Alert Disney Ticket Booker Helps Save Domestic Violence Victim, Police Say

The theme park employee contacted 911 after a woman in distress phoned under the pretense of buying tickets.

January 25, 2021

Wayne Terry Shiflett [WPMT/Northern York County Reginal Police]

Wayne Terry Shiflett [WPMT/Northern York County Reginal Police]

By: Aaron Rasmussen

A Walt Disney World booker on the phone with a Pennsylvania woman sensed the caller was in trouble and was able to alert authorities and stop a domestic violence situation, police say.

On January 9, according to the Northern York County Regional Police Department, the Dover woman, who was not identified, phoned Disney under the guise of ordering tickets to the theme park. During the call, the Disney employee became concerned upon hearing the woman yell “get off me” and “get away from me,” York’s WPMT reported.

When the booker asked the woman if someone was hurting her, she answered “yes” but would not give more detailed responses, police said.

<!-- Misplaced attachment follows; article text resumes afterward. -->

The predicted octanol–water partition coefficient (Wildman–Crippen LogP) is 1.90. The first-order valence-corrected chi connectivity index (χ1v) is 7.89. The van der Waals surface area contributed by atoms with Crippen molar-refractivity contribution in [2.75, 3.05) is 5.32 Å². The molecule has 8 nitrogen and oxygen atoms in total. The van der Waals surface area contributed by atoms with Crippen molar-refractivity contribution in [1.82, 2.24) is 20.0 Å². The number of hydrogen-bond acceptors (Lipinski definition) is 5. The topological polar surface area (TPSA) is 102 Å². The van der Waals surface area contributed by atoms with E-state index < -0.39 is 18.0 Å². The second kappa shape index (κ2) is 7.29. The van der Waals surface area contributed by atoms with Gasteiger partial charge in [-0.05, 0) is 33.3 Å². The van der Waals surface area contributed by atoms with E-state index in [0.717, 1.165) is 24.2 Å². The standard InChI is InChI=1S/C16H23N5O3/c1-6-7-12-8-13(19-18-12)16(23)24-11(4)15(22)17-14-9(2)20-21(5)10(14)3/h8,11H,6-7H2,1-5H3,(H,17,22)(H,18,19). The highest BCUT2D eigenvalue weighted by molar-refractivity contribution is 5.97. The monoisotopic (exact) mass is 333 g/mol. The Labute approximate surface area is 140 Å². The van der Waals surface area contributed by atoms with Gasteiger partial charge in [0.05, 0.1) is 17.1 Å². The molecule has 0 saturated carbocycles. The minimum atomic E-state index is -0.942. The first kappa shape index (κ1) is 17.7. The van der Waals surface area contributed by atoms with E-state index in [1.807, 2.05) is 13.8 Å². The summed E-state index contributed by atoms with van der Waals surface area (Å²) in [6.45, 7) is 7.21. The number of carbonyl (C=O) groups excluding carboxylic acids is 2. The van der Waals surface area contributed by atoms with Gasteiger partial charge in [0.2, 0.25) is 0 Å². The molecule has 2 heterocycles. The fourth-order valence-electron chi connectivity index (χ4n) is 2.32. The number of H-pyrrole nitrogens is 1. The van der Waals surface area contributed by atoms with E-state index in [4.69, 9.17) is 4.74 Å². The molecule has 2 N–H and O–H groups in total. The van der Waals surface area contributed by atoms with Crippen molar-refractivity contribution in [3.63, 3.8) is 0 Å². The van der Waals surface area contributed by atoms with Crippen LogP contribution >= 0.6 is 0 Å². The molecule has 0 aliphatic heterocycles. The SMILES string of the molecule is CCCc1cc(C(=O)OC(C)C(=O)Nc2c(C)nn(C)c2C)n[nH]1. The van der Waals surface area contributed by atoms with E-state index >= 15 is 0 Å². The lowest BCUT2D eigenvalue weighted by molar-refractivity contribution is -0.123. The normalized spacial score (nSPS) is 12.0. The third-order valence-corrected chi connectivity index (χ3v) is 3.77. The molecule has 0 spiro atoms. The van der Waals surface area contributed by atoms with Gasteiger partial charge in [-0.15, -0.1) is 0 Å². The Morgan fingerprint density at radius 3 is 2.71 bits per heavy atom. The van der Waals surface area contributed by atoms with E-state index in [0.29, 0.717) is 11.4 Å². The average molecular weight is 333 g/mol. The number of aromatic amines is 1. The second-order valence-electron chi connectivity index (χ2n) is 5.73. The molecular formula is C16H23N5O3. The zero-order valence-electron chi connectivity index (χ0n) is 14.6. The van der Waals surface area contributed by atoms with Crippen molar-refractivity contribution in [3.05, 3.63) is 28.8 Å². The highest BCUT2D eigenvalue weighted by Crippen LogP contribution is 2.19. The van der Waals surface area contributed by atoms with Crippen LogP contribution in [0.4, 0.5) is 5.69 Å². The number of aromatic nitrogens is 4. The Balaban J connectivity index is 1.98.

“The Disney World employee at one point asked if [the woman] was actually calling to book a stay and she stated ‘no.’ She then asked [the woman] if she needed law enforcement to her home and she stated ‘yes,’” according to a criminal complaint obtained by WPMT.

The Disney employee contacted 911, the news station reported, and responding officers arrested Wayne Terry Shiflett, 38, at the woman’s home.

Police said the alleged victim was fighting with Shiflett, a fire extinguisher salesman, because she had told him to find a “real job” if he wanted to be in a relationship with her.

Charging documents state the woman told officers that Shiflett called her “spoiled” and began choking her, allegedly warning: “You need to learn to keep your (expletive) mouth shut” and “I'll (expletive) kill you,” WPMT reported.

Shiflett now faces multiple charges in connection with the incident, including strangulation, terroristic threats, harassment and aggravated assault.

If you or anyone you know needs help with domestic violence issues, please visit The National Domestic Violence Hotline on the Internet or call 1-800-799-7233. In the event of an emergency, please immediately dial 911.

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